“When I would walk [to work] I would see so many homeless people. I decided, you know, I need to do something about it. I have the means and I could help – whatever my capacity is, right? So, I started feeding the homeless by giving away soup and falafels.”
And her reputation began to grow. “I mean, they are hungry,” said Sixto. “They get drinks, they get food, whatever they need.”
In time, she decided she could do even more. “I decided to make it a social thing and make people be a part of the solution.”
She began letting customers know that each $5 they donated would go toward feeding an individual who was homeless. Sixto said the idea is catching on. “It’s amazingly successful,” she said.
So far, Sixto estimates she has given out in excess of 1,300 meals. She admitted that the donations she receives don’t fully cover the out-of-pocket expenses. “But it doesn’t matter to me,” she said. “It’s not about that $5 that people give. It’s about the acknowledgment of the situation.
“You know, I speak with [the people living on the street],” Sixto said. “I stop and say, how are you today? Did you eat anything? How are you feeling? They are people. They were babies. Somebody loved them or not when they were babies, you know? Something happened to these people along their lives [before they got to where] they are. Nobody chooses to live on the street because it’s fun, right?”
In June, the province of British Columbia issued a revised health order to guide restaurants in how they can operate safely during the coronavirus pandemic. Sixto has taken those rules to heart. Her seating is about half-capacity, with tables situated two metres apart. And she has some gentle ground rules: patrons must agree to sanitize (either with hand sanitizer or by handwashing) when entering the restaurant and wear a mask when walking to and from the table.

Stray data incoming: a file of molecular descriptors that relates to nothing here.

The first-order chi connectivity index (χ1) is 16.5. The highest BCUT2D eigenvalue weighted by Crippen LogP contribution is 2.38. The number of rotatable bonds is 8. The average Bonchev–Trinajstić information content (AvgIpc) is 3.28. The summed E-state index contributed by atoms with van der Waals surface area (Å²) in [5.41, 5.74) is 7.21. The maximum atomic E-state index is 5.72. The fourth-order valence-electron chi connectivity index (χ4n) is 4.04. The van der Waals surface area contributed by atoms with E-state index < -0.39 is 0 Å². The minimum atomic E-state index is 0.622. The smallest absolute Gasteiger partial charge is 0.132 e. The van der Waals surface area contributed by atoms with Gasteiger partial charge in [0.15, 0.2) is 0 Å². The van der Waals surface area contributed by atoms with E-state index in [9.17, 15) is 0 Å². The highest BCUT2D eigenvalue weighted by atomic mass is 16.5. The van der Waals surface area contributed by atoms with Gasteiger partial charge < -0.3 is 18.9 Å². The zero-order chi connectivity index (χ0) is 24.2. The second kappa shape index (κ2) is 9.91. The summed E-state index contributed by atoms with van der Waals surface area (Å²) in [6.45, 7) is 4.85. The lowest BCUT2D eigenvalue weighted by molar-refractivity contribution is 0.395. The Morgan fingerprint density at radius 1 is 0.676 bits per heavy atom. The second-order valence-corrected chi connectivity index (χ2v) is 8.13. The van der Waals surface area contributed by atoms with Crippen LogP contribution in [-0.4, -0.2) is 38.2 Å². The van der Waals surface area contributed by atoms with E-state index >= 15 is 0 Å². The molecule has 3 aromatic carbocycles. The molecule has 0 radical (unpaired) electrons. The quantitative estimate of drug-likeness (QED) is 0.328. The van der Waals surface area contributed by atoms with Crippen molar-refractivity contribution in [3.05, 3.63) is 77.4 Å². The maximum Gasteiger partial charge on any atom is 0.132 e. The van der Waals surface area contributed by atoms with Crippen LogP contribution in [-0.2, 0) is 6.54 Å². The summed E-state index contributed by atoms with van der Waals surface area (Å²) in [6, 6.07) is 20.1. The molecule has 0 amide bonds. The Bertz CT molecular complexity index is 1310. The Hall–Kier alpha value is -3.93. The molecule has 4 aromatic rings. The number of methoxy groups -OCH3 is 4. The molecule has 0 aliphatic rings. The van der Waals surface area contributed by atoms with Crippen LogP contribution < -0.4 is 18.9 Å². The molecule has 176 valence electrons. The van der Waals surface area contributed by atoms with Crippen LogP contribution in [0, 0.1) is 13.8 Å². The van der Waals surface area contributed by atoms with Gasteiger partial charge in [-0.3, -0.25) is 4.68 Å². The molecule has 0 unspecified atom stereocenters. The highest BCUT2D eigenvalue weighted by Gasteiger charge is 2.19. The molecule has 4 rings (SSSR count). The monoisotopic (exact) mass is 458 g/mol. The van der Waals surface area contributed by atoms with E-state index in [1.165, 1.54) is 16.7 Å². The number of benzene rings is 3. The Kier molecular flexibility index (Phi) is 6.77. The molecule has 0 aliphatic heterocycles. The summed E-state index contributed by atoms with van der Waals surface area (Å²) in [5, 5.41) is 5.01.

Sixto also supports the province’s request to record the contact information of at least one customer per table. According to the province’s health office, the information is retained only in case COVID-19 contact tracing is necessary. Sixto said most people appreciate the effort that restaurant owners are making to keep their venues safe and comfortable.
When it came to navigating the recent shutdown, Sixto said her landlord played a big role. “My landlord is amazing,” she said. The temporary rent reduction allowed her to keep operating – “I never closed, not even for one day.”
Ofra’s Kitchen, located at 1088 Denman St., in Vancouver (604-688-2444, ofraskitchen.com), is open Israeli hours, starting at 11:30 a.m. and closing at “8ish” in the evening.
“As long as there are people, I’m feeding them. If you come by and I am there, I will open the door and seat you,” Sixto said. “Just like Israeli hours.”
Jan Lee’s articles and blog posts have been published in B’nai B’rith Magazine, Voices of Conservative and Masorti Judaism, Times of Israel, as well as a number of business, environmental and travel publications. Her blog can be found at multiculturaljew.polestarpassages.com.